California Educator

June/July 2022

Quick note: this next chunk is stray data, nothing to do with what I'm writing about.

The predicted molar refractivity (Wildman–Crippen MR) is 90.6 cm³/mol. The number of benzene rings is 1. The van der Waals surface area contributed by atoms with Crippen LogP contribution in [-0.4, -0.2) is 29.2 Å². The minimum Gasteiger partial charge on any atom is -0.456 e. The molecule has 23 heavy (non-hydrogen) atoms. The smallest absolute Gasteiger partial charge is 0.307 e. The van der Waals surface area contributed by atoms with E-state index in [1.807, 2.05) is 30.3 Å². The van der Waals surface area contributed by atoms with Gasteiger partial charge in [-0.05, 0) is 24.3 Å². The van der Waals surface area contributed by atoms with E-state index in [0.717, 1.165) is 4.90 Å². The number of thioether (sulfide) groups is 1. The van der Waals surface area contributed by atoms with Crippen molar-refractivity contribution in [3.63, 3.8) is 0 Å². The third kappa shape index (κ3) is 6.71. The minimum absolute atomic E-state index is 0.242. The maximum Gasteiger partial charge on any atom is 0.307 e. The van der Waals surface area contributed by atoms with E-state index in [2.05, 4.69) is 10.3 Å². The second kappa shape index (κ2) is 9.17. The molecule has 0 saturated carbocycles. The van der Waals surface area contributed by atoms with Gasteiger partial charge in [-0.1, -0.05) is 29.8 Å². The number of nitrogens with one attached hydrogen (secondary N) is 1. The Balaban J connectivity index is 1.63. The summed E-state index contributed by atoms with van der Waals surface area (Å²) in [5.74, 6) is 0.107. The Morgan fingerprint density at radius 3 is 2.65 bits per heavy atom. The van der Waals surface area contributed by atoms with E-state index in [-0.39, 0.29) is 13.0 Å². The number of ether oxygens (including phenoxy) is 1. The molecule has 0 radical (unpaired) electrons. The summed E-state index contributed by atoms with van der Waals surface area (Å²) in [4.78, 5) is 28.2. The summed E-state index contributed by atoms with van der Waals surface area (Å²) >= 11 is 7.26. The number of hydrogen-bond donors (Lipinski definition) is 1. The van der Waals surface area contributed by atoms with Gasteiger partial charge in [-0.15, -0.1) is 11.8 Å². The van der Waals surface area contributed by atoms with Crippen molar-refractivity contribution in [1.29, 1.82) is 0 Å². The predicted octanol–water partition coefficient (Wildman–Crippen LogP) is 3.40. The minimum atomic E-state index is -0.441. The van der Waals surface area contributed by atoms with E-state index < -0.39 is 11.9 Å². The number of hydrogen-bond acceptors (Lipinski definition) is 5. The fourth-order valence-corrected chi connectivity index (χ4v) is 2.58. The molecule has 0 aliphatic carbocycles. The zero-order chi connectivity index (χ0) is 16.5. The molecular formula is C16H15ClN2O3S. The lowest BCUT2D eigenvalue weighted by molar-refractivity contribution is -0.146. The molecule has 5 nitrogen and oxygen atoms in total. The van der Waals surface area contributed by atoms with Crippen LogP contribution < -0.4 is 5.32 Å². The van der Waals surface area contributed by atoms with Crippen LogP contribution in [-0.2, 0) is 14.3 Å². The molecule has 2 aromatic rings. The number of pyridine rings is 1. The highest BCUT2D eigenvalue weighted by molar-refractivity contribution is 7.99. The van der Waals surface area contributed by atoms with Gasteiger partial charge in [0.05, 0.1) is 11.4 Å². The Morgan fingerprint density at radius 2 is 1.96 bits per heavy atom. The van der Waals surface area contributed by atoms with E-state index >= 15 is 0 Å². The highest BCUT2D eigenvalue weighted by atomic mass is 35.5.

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M O S T E V E R Y T H U R S D A Y afternoon, Teresa Magpayo Castro and Ricardo Recinos sit in their respective home oces, turn on their laptop cameras, ip the switches on their mics and lights, hit record and start livestreaming their webinar "TRansforma- tional Tech." (Capital T for Teresa and R for Ricardo.) e pair are friendly, fun and have an easy rap- port with each other and their audience – with whom they chat and answer questions via mul- tiple social media platforms. eir professional development sessions for educators cover such topics as "e Inclusive Classroom: Cross-Lan- g u a g e C o m m u n i c a t i o n To o l s ," " E n h a n c i n g Student Learning With AR and VR" (augmented and vir tual reality) and "Engaging Students rough Design-Based Learning." Sessions that address social emotional learning and student engagement are especially popular. "It's about access and equity for our kids," says Magpayo Cas- tro, who, like Recinos, spent years as a classroom teacher. "at is ingrained, no matter what we do. For us, it's not just fad tech. Tech is a vehicle to provide meaning ful instruction." While the webinars focus on using tech to support students who might otherwise be left out – English Learners, students with exceptionalities, etc. – they 've drawn a broader audi- ence beyond educators to include students, parents, school administrators and board members, and ed tech fans around the country and globe. Both Magpayo Castro and Recinos are teachers on special assignment with Hacienda La Puente Unied School District, and members of Hacienda-La Puente Teachers Association (HLPTA). The district enrolls 16,500 students, 77 percent of which are Latinx and 16.5 percent Asian; more than 12,000 students receive free/ reduced-price lunch. "There is a huge need for professional devel- opment to reach all students," says Recinos. He and Magpayo Castro both learned English as a second language and understand the needs of ESL students. "With tech, every student can show mastery, no matter their background," Magpayo Castro adds. In July 2021, TRansformational Tech became a pilot project of CTA's Instructional Leadership Corps (see box). ILC provides training and support for teacher-led professional development, such as helping the HLPTA team secure a grant used to purchase production gear and fund small "thank you" gifts for webinar guests. Magpayo Castro and Recinos had been training educators for years as district TOSAs when the pandemic, school shut- down and distance learning necessitated a quick shift online Training on Demand Expansive webinar series thrives with help from CTA chapter and Instructional Leadership Corps Ricardo Recinos and Teresa Magpayo Castro welcome viewers to TRansformational Tech. "It's about access and equity for our kids. It's not just fad tech. Tech is a vehicle to provide meaningful instruction." —Teresa Magpayo Castro, HLPTA 42 Teaching & Learning

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